Bina Shah has written an excellent review of Akbar Ahmed’s important new book, The Thistle and the Drone: How America’s War on Terror Became a Global War on Tribal Islam (Brookings, March 2013). I urge you to read it carefully, because I think it accurately sums up much of Ahmed’s tour de force, at least insofar as I understand it.
Shah’s review appeared in the 7 April 2013 issue of the Pakistani newspaper Dawn. It stands in sharp contrast to Michael O’Hanlon’s petulant review that appeared in the Brookings own blog, which I also urge you to read carefully. (I also must note that I am a newfound friend of Ahmed, so please keep that in mind.)
O’Hanlon, a typical inside-the-Beltway, thinky-tanky self-proclaimed defense scholar, a defender of the Afghan surge and the drone war, cherry-picks a few quotes (out of 369 pages!) in a pique of critique. In so doing he sounds more like a Pentagon PR drone defending the farm than a serious reviewer making a dispassionate effort to understand and dissect Ahmed’s thesis. In contrast, Bina Shah, a novelist, has produced a far more nuanced review that, I think, accurately addresses the core of Ahmed’s thesis, albeit from what is clearly a sympathetic viewpoint.
So what is their difference of opinion about?
The Thistle and Drone documents the results of about 40 case studies in the worldwide crises of tribal-central government (periphery-center) relations in Islamic societies. Ahmed argues how the effects of globalization, especially the war on terror — doubly especially the drone war — is destabilizing the already-existing crises in these center-periphery relations, and is morphing into a catastrophic anti-tribal religious war. This is a subject about which most Americans, including O’Hanlon, as well as myself, know almost nothing.
But at least I am learning, thanks to this book.
I found Ahmed’s work to be a fascinating dissection of the tensions among the moral systems of traditional tribal cultures, Islam, and the modern states in which they exist. It is both scholarly and highly informative — and it is elegantly written and easy to understand.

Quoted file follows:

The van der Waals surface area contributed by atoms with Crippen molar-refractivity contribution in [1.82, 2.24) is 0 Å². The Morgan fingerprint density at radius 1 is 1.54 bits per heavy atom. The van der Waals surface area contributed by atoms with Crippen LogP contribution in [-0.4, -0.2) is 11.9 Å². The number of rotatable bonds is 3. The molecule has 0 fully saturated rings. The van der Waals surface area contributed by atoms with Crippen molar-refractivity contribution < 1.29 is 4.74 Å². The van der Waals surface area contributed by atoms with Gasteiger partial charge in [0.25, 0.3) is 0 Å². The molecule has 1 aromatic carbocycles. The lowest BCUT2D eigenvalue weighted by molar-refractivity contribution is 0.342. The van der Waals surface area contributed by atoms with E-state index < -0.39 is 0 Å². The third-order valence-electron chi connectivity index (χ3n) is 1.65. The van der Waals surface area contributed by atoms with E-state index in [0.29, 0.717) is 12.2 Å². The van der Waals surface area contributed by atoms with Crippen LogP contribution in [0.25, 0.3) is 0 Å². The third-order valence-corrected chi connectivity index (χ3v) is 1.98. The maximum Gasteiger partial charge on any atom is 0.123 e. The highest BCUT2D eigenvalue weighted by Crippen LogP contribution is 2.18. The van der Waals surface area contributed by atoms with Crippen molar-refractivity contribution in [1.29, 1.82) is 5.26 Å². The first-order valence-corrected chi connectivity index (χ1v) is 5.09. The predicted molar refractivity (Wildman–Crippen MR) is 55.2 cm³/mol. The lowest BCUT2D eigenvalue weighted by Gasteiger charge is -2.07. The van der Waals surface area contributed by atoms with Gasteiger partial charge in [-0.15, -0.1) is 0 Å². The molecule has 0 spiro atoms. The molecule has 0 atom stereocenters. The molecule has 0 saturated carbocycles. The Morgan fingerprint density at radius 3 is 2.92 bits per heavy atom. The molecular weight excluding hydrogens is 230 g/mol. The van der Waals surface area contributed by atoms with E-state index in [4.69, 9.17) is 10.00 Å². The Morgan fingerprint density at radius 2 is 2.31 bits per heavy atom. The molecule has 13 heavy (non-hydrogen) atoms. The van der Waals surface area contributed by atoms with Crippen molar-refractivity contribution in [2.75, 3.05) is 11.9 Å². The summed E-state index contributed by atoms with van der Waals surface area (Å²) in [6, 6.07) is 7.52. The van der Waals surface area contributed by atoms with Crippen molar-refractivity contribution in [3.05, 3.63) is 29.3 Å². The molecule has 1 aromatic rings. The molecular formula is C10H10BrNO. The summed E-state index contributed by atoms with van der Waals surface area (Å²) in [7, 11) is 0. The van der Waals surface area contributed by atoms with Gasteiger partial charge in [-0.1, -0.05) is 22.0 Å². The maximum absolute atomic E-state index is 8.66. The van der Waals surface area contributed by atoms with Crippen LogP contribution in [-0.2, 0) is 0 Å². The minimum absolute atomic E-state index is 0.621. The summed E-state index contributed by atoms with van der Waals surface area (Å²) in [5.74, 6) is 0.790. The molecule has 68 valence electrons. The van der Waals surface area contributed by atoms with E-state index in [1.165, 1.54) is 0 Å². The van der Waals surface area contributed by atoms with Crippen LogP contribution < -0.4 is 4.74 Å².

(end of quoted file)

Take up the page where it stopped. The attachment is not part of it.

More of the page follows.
Ahmed is a Ph.D. anthropologist by training (Cambridge) and now holds the appropriately named Ibn Khaldun Chair of Islamic Studies at American University in Washington, D.C. But he also has a wealth of practical real world experience: he served a the Political Agent of the Pakistani central government in the South Waziristan, a place now called the most dangerous place on earth (see this video of his speech to an interfaith conference at the Chautaugua Institute), and as the Pakistan’s ambassador to the U.K.
Too often, American foreign policy is shaped by a naive projection of our own values onto other people about which we know very little, conditioned always by heavy doses arrogance and ignorance. Ahmed’s book is a dose of corrective medicine in this regard. Of course, given its incredibly broad sweep, just about any reader will find passages he or she disagrees with or subjects that are perhaps not addressed sufficiently to one’s satisfaction.
While Professor Ahmed admirably dissects Pakistani President Musharraf’s dysfunctional role in the so-called War on Terror, I, for example, wish he had devoted more time to analyzing the legacy of General Zia ul-Haq’s rule of Pakistan (1977-88) and how that regime shaped contemporary Pakistani politics and its evolving relationship with the United States.
I say this because Zia’s rule coincided with the buildup to the Soviet invasion of Afghanistan, including the Carter Administration’s efforts in 1979 to use religious fervor to provoke the Soviets into invading Afghanistan, the resulting flood of Afghan refugees into the tribal areas of Pakistan, the emergence of the Saudi-influenced madrassa culture in the tribal areas, and the evolution of the U.S.-Saudi-Pakistani support of the mujaheddin in Afghanistan in the 1980s during the Reagan Administration.
On the other hand, these omissions merely represent my own biases and interests, and they in no way detract from the larger cogency of Ahmed’s thesis. In the words of Dr. Rowan Williams, former Archbishop of Canterbury, “This is a book of genuinely global importance; by offering a fresh and entirely persuasive analysis of what the West habitually and superficially treats as ‘religiously motivated’ violence and terror, it demands an urgent rethinking of the disastrous strategies that have been used in the last decade to combat the threat of terrorist activity.”